Yes it doesn't make much sense that Bonaly skating great at worlds, yet also doing the same to win Euros, but the judges just didn't want to give her the world title that year. Baiul also benefitted greatly from the fact that Yamaguchi and Ito retired, Harding was on her way out, Kerrigan and Chouinard bombed, Bonaly being lowballed in Prague from biased former Soviet bloc countries, Sato not having all the jumps or consistency yet, and Chen had poor federation support and was seen as a second tier skater at that time. She came around at exactly the right time and seen as something fresh and exciting on the skating scene.

  16. #76

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    Hmmm back then most skaters did nothing more than 3 turns and mohawks. Only ice dancers did the more complicated footwork. That is coming from a skater I know who used to compete internationally back in the 80s and 90s.
    When you are up to your arse in alligators it is difficult to remember you were only meant to be draining the swamp.

  17. #77
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    1993- OMG...she should have won. That clean opening combination alone...wowzers
    1994- Nah
    1995-Thats a tough one.

    I still think her rogue, i'm going to do this my way attitude cost her tremendously. By the time she reached out to Tarasova for help, it was too late. You cant just ignore the judges and do whatever the hell you want and expect to win. They couldnt have made that clearer to her. If she jumped as strongly in 1993 as she did and STILL didnt win, and STILL didnt change her presentation and basic skating skills, i cant blame a judge for not rewarding her. Midori Ito had questionable presentation however at least she actually stroked and had recognizable step sequences...and crazy jumps lol.

    Surya would have gotten further had she LISTENED!!!!

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    Quote Originally Posted by Aussie Willy View Post
    Hmmm back then most skaters did nothing more than 3 turns and mohawks. Only ice dancers did the more complicated footwork.
    And that's what Bonaly did in her step sequence. So while she had one and Baiul didn't, it really wasn't such a technical leap. Chen displayed much better variety and complexity in her steps and Sato showed GREAT flow. Bonaly had none of that going for her.

    Quote Originally Posted by Lnt175 View Post
    Yes it doesn't make much sense that Bonaly skating great at worlds, yet also doing the same to win Euros, but the judges just didn't want to give her the world title that year.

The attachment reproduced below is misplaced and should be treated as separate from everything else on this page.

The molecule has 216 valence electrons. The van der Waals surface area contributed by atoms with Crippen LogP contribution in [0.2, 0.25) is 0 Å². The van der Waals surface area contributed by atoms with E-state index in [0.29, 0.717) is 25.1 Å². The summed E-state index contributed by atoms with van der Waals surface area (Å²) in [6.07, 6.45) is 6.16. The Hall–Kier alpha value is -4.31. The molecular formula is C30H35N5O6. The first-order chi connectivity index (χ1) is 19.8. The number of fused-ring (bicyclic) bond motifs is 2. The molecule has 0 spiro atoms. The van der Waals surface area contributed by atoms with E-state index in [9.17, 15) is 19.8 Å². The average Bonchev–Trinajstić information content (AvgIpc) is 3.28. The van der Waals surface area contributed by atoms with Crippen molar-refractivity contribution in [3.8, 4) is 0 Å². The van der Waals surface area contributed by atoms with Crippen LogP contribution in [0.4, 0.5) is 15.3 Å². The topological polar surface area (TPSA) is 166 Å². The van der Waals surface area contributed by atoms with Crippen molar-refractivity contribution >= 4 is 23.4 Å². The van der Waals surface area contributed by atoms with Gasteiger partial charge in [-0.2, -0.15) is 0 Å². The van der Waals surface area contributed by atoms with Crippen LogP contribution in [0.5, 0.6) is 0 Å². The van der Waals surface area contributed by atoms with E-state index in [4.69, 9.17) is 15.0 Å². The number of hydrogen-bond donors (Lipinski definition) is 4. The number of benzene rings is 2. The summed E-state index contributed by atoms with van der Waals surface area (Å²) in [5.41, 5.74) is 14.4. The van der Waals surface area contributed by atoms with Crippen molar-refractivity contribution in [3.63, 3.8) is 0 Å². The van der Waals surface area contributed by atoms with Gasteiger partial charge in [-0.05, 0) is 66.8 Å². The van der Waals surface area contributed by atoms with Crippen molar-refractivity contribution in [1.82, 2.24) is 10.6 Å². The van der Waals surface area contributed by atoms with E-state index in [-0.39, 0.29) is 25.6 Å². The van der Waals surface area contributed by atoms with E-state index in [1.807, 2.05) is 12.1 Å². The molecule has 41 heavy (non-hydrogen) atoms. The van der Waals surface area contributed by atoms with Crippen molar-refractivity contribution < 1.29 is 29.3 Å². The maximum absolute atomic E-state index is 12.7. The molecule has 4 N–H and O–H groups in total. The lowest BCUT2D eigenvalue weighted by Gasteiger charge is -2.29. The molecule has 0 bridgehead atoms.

Did you mean 1993? I remember Baiul skated way better at Worlds than at Euros. And in any event she was relatively unkown at Euros, but by ther time Worlds rolled around she was already a reigning European medalist.

    Anyways, I pretty much agree with the majority of the judges all three years (as I said, I understand giving it to Bonaly in 1993, but also understand Baul or even Chen winning), both on skating and the obligation to send a message. The top skaters had just turned pro and the next in line weren't good enough. What the judges preferred would probably dictate how the next batch of up and comers would focus on. If they gave Bonaly the title in 1993, she would have even less reason to work on her shortcomings. Their treatment of Bonaly from 1993 to 1995 and of Kwan in 1995 probably caused the existence of the epic battle in 1996. If Kwan had medalled in 1995, we may never have seen the 1996 Kwan. It's almost the same reason they didn't give it to Slutskaya until they were left with no choice (Kwan's short program mistake in 2002).
    Last edited by Marco; 09-10-2013 at 08:02 AM.

  19. #79
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    Quote Originally Posted by arakwafan2006 View Post
    1993- OMG...she should have won.
    1994- Nah
    1995-Thats a tough one.
    Really? 5 big clean triples, a fantastic program with wonderful construction and artistry, on-form spins (rare for her), polished delivery and great basics, vs front loaded jumps including cheated 3/3 and 2footed 3lutz, messy spins and aimlessly wandering on the ice for the whole second half of the program, all done with below average basics, artistry and execution?

    For those who feel it was close or that Bonaly should have won 1995, please do share why you feel that way. I genuinely want to know. Thank you.

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    Quote Originally Posted by arakwafan2006 View Post
    I still think her rogue, i'm going to do this my way attitude cost her tremendously. By the time she reached out to Tarasova for help, it was too late. You cant just ignore the judges and do whatever the hell you want and expect to win. They couldnt have made that clearer to her. If she jumped as strongly in 1993 as she did and STILL didnt win, and STILL didnt change her presentation and basic skating skills, i cant blame a judge for not rewarding her. Midori Ito had questionable presentation however at least she actually stroked and had recognizable step sequences...and crazy jumps lol.

    Surya would have gotten further had she LISTENED!!!!
    I agree with this. And I think she should have won in 1993.
    "I hit him with my shoes... if he had given me the medal like I told him to, I wouldn't have had to hit him!" -- 8-year-old Rhoda Penmark in "The Bad Seed"